Fourth quarter operating results opinions are available for Morgan Stanley and Suntrust for paying subscribers(File Icon STI 4Q09_Review

and File Icon MS 4Q09 result).

Of particular note is the difference between some readers perception of the Suntrust results and mine. If you take a close look at the results, you will see credit performance and asset quality is still deteriorating. The perception of a reprieve or moderation is potentially misleading due to the fact that Suntrust (like most other large banks) is actively shrinking their loan portfolio and transferring bad assets from one category to another.

To the credit of the CEO, he actually appears to tell it like it is and does not appear to be on a marketing binge to sugarcoat reality. This is an impressive, and increasingly rare trait among the C-suite crowd!

Some highlights from the Sun Trust Review: 

Fourth quarter operating results opinions are available for Morgan Stanley and Suntrust for paying subscribers(File Icon STI 4Q09_Review

and File Icon MS 4Q09 result).

Of particular note is the difference between some readers perception of the Suntrust results and mine. If you take a close look at the results, you will see credit performance and asset quality is still deteriorating. The perception of a reprieve or moderation is potentially misleading due to the fact that Suntrust (like most other large banks) is actively shrinking their loan portfolio and transferring bad assets from one category to another.

To the credit of the CEO, he actually appears to tell it like it is and does not appear to be on a marketing binge to sugarcoat reality. This is an impressive, and increasingly rare trait among the C-suite crowd!

Some highlights from the Sun Trust Review: 

Tuesday, 15 December 2009 19:00

How Regulatory Capture Turns Doo Doo Deadly

First off, some definitions:

  • The Doo Doo, as in the Doo Doo 32: A  list of 32 banks that I created on
  • Regulatory capture (adopted from Wikipedia): A term used to refer to situations in which a government regulatory agency created to act in the public interest instead acts in favor of the commercial or special interests that dominate in the industry or sector it is charged with regulating. Regulatory capture is an explicit manifestation of government failure in that it not only encourages, but actively promotes the activities of large firms that produce negative externalities. For public choice theorists, regulatory capture occurs because groups or individuals with a high-stakes interest in the outcome of policy or regulatory decisions can be expected to focus their resources and energies in attempting to gain the policy outcomes they prefer, while members of the public, each with only a tiny individual stake in the outcome, will ignore it altogether. Regulatory capture is when this imbalance of focused resources devoted to a particular policy outcome is successful at "capturing" influence with the staff or commission members of the regulatory agency, so that the preferred policy outcomes of the special interest are implemented. The risk of regulatory capture suggests that regulatory agencies should be protected from outside influence as much as possible, or else not created at all. A captured regulatory agency that serves the interests of its invested patrons with the power of the government behind it is often worse than no regulation whatsoever.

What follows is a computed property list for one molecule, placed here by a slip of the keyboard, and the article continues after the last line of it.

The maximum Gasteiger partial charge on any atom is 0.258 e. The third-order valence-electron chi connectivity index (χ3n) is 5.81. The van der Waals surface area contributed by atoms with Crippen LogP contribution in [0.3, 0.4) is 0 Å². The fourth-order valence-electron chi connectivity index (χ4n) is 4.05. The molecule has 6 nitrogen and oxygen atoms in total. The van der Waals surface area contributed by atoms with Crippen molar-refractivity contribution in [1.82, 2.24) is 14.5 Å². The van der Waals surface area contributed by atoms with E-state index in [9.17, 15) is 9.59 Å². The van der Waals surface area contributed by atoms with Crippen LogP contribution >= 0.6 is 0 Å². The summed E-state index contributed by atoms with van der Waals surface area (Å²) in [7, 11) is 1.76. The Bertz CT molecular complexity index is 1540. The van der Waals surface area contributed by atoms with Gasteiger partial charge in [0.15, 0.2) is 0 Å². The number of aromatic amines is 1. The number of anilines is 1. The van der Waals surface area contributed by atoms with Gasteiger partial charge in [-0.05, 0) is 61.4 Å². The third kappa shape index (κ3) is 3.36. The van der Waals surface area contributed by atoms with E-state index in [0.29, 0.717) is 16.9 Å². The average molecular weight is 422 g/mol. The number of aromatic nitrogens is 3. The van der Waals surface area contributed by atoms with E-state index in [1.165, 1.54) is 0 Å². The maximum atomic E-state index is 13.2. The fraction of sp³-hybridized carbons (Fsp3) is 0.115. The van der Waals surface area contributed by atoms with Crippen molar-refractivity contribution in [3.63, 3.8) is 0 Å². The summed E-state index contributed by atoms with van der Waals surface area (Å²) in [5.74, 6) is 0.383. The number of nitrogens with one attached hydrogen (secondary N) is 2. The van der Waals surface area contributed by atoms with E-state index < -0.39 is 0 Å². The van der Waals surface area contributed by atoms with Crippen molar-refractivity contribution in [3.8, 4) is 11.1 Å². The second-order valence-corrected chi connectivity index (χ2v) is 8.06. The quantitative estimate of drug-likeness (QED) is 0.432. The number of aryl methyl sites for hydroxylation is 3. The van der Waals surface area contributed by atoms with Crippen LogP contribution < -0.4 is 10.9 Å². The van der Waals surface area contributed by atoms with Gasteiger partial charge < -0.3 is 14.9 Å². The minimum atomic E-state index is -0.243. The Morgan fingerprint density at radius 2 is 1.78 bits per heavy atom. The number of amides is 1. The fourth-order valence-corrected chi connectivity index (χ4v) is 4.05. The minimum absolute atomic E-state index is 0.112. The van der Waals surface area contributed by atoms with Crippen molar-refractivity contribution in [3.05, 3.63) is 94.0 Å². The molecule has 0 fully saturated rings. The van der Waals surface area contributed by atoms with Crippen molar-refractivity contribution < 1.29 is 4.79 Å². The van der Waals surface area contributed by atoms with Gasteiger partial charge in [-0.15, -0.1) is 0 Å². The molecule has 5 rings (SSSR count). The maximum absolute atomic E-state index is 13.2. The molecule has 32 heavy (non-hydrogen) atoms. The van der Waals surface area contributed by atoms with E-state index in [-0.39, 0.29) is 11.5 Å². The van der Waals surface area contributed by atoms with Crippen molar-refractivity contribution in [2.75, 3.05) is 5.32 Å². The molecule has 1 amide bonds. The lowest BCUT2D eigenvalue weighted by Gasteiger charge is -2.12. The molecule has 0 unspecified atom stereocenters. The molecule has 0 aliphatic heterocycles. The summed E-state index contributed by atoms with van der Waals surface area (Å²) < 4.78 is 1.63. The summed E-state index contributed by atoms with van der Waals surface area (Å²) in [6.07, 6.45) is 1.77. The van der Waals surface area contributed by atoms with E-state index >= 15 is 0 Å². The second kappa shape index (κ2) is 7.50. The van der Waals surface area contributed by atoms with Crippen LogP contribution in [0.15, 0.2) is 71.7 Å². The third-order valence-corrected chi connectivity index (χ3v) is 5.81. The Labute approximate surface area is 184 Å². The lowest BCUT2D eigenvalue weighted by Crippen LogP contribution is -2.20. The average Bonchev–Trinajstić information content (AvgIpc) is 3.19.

About a year and a half ago, after sounding the alarm on the regionals, I placed strategic bearish positions in the sector which paid off extremely well. The only problem is, it really shouldn't have. Why? Because the problems of these banks were visible a mile away. I started warning friends and family as far back as 2004, I announced it on my blog in 2007, and I even offered a free report in early 2008.

Well, here comes another warning. One of the Doo Doo 32 looks to be ready to collapse some time soon. Most investors and pundits won't realize it because a) they don't read BoomBustblog, and b) due to regulatory capture, the bank has been given the OK by its regulators to hide the fact that it is getting its insides gutted out by CDOs and losses on loans and loan derivative products. Alas, I am getting ahead of myself. Let's take a quick glance at regulatory capture, graphically encapsulated, then move on to look at the recipients of the Doo Doo Award as they stand now...

A picture is worth a thousand words...

fasb_mark_to_market_chart.png

Tuesday, 15 December 2009 19:00

How Regulatory Capture Turns Doo Doo Deadly

First off, some definitions:

  • The Doo Doo, as in the Doo Doo 32: A  list of 32 banks that I created on
  • Regulatory capture (adopted from Wikipedia): A term used to refer to situations in which a government regulatory agency created to act in the public interest instead acts in favor of the commercial or special interests that dominate in the industry or sector it is charged with regulating. Regulatory capture is an explicit manifestation of government failure in that it not only encourages, but actively promotes the activities of large firms that produce negative externalities. For public choice theorists, regulatory capture occurs because groups or individuals with a high-stakes interest in the outcome of policy or regulatory decisions can be expected to focus their resources and energies in attempting to gain the policy outcomes they prefer, while members of the public, each with only a tiny individual stake in the outcome, will ignore it altogether. Regulatory capture is when this imbalance of focused resources devoted to a particular policy outcome is successful at "capturing" influence with the staff or commission members of the regulatory agency, so that the preferred policy outcomes of the special interest are implemented. The risk of regulatory capture suggests that regulatory agencies should be protected from outside influence as much as possible, or else not created at all. A captured regulatory agency that serves the interests of its invested patrons with the power of the government behind it is often worse than no regulation whatsoever.